Could Indoor Tanning Actually be Healthy?


You see it on the television, in magazines, and on billboards. That perfect tan: bronze, even, and glowing. So many people seek it, that people are buying their own tanning beds. The accessibility of tanning facilities has increased drastically because of the popularity among celebrities with unnatural tans. However, the controversy rages on about whether tanning beds are really as harmful as many people claim. After researching, the truth has unfolded on the benefits and harms of tanning beds. Some of the following research has been done by  the US National Library of Medicine  and the National Institutes of Health.


I’ve heard that tanning increases levels of Vitamin D…

Many tanning facilities promote health benefits such as stimulating the production of vitamin D and increasing mood. In fact, The Indoor Tanning Association claims “catching some rays may lengthen your life.” Tanning can help produce much needed vitamin D. However, only a moderate amount of sun exposure to the hands, face, and arms is needed every other day to produce enough vitamin D for a light skinned person, even if their requirements are raised. For people with darker skin types and in cold weather, sunlight exposure as the only source of vitamin D may be impractical. Therefore, a diet enriched with vitamin D (even if only by taking a multi-vitamin), and very moderate exposure to sunlight could be considered for acquiring optimal amounts of vitamin D.

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I’ve also heard that using tanning beds can give a “base tan” to prevent burning from future sun exposure…

A UV induced tan actually only provides an SPF protection of 3-4. To put that into perspective, the most commonly sold sunscreen is an SPF of 55, according to Therefore, wearing appropriate clothing, using sunscreen, and limiting sun exposure are the best ways to adequately protect your skin from the sun.
I don’t care, tanning makes me feel sexy…

Indoor tanning is a huge phenomenon currently in the United States. eight to twenty percent of adults, seven to thirty-five percent of teens, and more specifically up to forty-eight percent of 18-19 year old Caucasian females engage in indoor tanning. This is promoted by peers, family acceptance, and the media. American society constantly promotes an ideal body for either a male or female as tan.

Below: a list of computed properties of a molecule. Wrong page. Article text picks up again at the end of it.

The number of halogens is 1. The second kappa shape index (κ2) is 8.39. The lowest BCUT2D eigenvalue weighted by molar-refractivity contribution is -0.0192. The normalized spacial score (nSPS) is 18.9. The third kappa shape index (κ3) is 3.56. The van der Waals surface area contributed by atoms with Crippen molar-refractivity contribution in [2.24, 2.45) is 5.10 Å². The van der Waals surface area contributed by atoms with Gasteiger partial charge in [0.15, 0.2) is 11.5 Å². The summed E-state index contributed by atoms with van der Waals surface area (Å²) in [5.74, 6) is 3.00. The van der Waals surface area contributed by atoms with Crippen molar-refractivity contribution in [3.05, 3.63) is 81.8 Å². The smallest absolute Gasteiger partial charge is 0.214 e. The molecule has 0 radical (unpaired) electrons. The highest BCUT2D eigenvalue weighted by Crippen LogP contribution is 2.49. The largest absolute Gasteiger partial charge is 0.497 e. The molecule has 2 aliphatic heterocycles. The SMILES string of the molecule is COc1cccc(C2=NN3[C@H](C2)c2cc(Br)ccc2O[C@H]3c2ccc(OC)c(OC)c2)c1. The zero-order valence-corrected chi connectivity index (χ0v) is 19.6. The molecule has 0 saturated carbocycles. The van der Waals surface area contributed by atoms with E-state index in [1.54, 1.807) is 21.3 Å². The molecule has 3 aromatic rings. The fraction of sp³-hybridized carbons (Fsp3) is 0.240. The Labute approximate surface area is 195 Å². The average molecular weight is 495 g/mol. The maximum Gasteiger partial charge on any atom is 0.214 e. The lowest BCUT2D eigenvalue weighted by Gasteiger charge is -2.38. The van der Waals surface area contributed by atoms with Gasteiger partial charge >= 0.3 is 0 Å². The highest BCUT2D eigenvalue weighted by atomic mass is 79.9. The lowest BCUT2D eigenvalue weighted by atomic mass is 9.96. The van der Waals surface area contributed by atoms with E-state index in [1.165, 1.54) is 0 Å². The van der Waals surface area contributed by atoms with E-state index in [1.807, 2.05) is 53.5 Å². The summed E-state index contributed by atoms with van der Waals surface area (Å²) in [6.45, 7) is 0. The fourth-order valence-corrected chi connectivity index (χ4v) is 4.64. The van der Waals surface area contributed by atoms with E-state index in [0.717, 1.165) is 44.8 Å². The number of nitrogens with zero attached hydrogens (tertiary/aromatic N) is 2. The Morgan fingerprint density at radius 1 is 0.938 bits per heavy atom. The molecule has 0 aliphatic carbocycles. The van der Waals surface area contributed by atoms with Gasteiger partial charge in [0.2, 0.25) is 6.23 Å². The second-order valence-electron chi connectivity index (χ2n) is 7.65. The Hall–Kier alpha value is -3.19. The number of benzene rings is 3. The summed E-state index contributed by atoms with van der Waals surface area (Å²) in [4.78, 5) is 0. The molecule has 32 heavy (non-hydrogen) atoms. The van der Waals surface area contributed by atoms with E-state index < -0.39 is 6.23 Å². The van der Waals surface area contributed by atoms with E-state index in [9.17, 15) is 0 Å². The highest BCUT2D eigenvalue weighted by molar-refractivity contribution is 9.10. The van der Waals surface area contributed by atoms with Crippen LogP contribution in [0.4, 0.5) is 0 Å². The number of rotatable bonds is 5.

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However, outside of insecurities caused by heavy exposure to media ideals, and peer pressure, tanning can become addictive. As if the addictive properties and lack of health benefits are not scary enough, there’s more health risks.

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Tanning, including tanning indoors, has been proven to cause UV radiation. In turn, UV radiation causes numerous kinds of damage to the skin. This includes premature aging in the form of wrinkling or age spots, and more seriously, different forms and levels of skin cancer. The risk of developing melanoma is doubled for individuals who started using tanning beds before the age of 35.


To the left shows a women after repeated sun damage. To the right a picture of a trucker, showing the difference of damage to their left cheek, which was commonly exposed to the sun, and their right side, commonly kept in shadows. (credit google images)





So could indoor tanning actually be healthy?

No. But there are other options out there, such as sunless tanning sprays and lotions.

Or the less expensive option of making a healthy decision separate from what you’re brainwashed to believe on T.V. So instead of idolizing celebrities and models that promote an unhealthy tan and damaging your skin to follow suit.


Choose to find beauty in your own true skin color: pale, olive, dark. Just make sure to take good care of it!